Security set for New Year's Eve celebration in Times Square

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N. J. Burkett has the details (AP Photo/Seth Wenig)

New York Police Department patrols were stepped up in Times Square Friday afternoon in anticipation for the New Year's Eve celebration. Heavily armed critical response officers and bomb-detecting canines filled the area as part of Saturday's unprecedented security.

There haven't been any threats against New York City, but security will be in full force, police said Thursday.

New York City Police Commissioner James O'Neill said there are "no direct concerns" related to Times Square, or New Year's Eve celebrations generally. The measures being taken to prevent an attack are unprecedented, though.

Sixty-five sand trucks and 100 blocker vehicles are among the assets the NYPD will deploy around Times Square to ensure New Year's Eve security, police said. They will be positioned at all the streets surrounding Times Square Saturday, preventing vehicles from entering the frozen zone.

Fireworks in Central Park, a run in Central Park and the Coney Island fireworks also will use sand trucks and blocker cars to protect entrances.

The increased amount of trucks is meant to prevent a Nice or Berlin-style vehicle attack. Chief of Department Carlos Gomez said the NYPD was mindful of world events when the security plan was developed.

He called the celebration one of the city's largest and "most well protected" events.

Up to 7,000 police officers will patrol Times Square and other events throughout the city. The plan involves thousands of officers, including heavily armed Critical Response Command officers and new recruits who just graduated Wednesday from the academy. There will be helicopters hovering above the event, boats in the Hudson and East rivers, and officers on rooftops.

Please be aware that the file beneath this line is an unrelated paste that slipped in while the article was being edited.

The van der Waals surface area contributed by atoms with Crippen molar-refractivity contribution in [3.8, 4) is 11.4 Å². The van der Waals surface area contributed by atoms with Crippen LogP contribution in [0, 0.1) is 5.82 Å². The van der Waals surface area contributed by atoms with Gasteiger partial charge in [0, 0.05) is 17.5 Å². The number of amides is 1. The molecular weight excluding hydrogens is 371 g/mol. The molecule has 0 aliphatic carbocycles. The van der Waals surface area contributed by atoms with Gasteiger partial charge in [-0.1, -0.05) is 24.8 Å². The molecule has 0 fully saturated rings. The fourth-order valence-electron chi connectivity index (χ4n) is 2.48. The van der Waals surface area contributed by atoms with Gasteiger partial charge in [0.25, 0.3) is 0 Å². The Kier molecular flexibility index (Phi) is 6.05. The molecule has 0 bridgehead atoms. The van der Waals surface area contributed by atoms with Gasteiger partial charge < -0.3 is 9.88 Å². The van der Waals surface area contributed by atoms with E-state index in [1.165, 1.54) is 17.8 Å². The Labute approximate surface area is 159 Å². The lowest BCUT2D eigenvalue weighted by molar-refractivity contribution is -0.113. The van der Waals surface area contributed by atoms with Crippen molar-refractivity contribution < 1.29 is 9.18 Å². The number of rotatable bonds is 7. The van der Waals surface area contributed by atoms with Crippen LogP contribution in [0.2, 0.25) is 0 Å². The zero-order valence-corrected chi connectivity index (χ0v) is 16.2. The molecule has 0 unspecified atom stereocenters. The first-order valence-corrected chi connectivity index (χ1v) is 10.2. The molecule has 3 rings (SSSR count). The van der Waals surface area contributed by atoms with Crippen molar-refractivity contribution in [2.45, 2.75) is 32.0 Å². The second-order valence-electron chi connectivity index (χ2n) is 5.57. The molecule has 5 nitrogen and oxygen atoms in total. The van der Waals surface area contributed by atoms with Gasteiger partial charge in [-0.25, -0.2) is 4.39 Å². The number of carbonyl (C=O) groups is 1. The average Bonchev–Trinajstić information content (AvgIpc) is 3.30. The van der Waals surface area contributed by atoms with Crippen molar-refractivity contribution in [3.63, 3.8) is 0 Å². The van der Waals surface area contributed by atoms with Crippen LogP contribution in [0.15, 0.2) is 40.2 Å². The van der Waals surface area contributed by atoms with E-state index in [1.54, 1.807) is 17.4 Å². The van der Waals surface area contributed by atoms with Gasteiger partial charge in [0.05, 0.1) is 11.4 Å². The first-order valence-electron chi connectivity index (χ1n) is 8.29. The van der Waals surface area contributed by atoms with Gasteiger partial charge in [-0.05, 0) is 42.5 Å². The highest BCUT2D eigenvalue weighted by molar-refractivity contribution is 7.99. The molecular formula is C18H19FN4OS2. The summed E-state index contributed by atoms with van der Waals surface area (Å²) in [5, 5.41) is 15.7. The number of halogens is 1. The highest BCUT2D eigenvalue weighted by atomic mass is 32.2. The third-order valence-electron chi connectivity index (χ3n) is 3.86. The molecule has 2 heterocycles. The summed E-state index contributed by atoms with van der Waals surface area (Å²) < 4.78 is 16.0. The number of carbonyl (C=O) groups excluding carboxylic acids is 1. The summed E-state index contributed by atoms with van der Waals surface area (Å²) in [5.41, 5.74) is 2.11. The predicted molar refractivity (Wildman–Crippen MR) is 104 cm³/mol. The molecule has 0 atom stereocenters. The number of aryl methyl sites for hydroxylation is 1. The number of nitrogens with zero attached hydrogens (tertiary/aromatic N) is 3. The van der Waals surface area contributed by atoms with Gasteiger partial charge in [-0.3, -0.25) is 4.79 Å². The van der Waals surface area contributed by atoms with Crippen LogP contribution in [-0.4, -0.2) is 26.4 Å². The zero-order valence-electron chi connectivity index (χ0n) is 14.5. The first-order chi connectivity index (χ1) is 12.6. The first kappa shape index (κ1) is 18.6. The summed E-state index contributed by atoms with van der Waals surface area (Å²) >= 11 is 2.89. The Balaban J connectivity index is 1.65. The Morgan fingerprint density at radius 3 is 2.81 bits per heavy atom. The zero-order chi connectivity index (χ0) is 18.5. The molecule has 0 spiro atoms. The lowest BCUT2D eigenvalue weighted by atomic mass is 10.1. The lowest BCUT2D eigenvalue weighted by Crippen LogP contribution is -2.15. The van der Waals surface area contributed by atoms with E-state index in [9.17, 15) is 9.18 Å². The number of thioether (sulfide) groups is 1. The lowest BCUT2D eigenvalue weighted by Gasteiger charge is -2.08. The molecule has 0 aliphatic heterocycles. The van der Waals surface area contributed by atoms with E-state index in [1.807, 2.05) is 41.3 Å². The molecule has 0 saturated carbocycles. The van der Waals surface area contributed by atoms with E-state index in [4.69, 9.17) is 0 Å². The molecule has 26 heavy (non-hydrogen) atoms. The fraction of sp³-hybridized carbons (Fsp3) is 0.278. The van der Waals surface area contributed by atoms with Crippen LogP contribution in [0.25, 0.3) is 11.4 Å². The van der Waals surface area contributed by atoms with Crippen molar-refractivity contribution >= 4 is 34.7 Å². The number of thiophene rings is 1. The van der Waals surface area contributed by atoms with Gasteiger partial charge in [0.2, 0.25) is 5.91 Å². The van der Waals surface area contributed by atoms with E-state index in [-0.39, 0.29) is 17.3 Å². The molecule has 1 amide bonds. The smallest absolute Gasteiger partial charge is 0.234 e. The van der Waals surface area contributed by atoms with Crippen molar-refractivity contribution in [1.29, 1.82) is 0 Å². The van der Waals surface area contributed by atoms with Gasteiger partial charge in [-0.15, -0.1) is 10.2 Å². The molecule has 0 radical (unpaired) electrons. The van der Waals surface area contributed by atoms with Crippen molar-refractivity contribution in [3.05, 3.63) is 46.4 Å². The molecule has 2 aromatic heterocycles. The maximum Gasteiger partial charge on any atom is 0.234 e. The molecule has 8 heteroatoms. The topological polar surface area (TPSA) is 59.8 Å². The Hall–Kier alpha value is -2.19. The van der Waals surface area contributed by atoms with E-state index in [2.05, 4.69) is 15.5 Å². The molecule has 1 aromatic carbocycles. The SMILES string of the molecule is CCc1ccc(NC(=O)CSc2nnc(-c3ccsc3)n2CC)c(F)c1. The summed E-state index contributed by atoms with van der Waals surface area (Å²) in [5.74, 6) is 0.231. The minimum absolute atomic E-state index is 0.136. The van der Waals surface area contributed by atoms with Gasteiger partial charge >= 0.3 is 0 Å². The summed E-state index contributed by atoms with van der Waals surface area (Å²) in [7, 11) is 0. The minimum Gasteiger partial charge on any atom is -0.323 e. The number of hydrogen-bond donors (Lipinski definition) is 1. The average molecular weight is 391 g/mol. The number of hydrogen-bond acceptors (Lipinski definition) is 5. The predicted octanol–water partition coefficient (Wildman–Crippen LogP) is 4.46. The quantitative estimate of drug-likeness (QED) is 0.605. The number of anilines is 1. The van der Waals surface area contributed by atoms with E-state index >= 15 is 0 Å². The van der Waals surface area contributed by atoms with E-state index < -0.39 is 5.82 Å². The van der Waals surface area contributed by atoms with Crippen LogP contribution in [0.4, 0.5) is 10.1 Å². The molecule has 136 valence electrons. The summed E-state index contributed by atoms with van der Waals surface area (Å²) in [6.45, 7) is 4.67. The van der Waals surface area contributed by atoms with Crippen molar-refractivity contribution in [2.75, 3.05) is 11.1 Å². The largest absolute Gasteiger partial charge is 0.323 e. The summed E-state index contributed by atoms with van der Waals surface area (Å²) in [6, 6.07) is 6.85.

Revelers are funneled into viewing 65 pens through 12 different access points along Sixth and Eighth avenues, with up to 3,000 people in each pen. They are not allowed to bring large containers, large bags, umbrellas, coolers or backpacks into Times Square.

Almost 2 million people are expected to gather to watch the ball drop, according to the NYPD. They will be screened at least twice before arriving.

Before Christmas, a new federal security bulletin said there was "no information to indicate a specific, credible threat to or associated with the Times Square New Year's Eve 2017 celebration in New York City."

But it went on to say, "we remain concerned about unaffiliated lone offenders and homegrown violent extremists (HVEs) targeting the event."

The bulletin cited the recent terror attacks in San Bernardino, Orlando and Nice.

ABC contributed to this report.

Related Topics:
securitynew year's evetimes squareTimes SquareNew York City
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